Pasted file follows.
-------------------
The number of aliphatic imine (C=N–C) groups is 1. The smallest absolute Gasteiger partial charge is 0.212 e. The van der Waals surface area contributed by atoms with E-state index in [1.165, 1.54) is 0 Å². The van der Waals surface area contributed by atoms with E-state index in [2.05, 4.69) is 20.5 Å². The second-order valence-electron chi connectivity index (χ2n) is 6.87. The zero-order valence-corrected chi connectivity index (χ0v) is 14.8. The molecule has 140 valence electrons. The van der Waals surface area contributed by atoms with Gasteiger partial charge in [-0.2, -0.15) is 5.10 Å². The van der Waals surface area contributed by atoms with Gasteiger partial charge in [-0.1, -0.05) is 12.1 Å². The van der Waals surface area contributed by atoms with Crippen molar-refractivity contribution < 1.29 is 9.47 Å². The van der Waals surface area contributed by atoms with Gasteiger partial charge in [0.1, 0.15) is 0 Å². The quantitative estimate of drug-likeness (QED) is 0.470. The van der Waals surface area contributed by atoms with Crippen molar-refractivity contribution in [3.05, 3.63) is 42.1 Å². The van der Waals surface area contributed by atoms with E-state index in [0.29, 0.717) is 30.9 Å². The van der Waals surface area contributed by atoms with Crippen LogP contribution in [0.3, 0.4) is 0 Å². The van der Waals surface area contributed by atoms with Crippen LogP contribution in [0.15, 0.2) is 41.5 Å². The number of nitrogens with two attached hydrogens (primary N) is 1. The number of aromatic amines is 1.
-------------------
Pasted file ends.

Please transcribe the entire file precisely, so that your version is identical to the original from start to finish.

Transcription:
The number of aliphatic imine (C=N–C) groups is 1. The smallest absolute Gasteiger partial charge is 0.212 e. The van der Waals surface area contributed by atoms with E-state index in [1.165, 1.54) is 0 Å². The van der Waals surface area contributed by atoms with E-state index in [2.05, 4.69) is 20.5 Å². The second-order valence-electron chi connectivity index (χ2n) is 6.87. The zero-order valence-corrected chi connectivity index (χ0v) is 14.8. The molecule has 140 valence electrons. The van der Waals surface area contributed by atoms with Gasteiger partial charge in [-0.2, -0.15) is 5.10 Å². The van der Waals surface area contributed by atoms with Gasteiger partial charge in [-0.1, -0.05) is 12.1 Å². The van der Waals surface area contributed by atoms with Crippen molar-refractivity contribution < 1.29 is 9.47 Å². The van der Waals surface area contributed by atoms with Gasteiger partial charge in [0.1, 0.15) is 0 Å². The quantitative estimate of drug-likeness (QED) is 0.470. The van der Waals surface area contributed by atoms with Crippen molar-refractivity contribution in [3.05, 3.63) is 42.1 Å². The van der Waals surface area contributed by atoms with E-state index in [0.29, 0.717) is 30.9 Å². The van der Waals surface area contributed by atoms with Crippen LogP contribution in [0.3, 0.4) is 0 Å². The van der Waals surface area contributed by atoms with Crippen LogP contribution in [0.15, 0.2) is 41.5 Å². The number of nitrogens with two attached hydrogens (primary N) is 1. The number of aromatic amines is 1.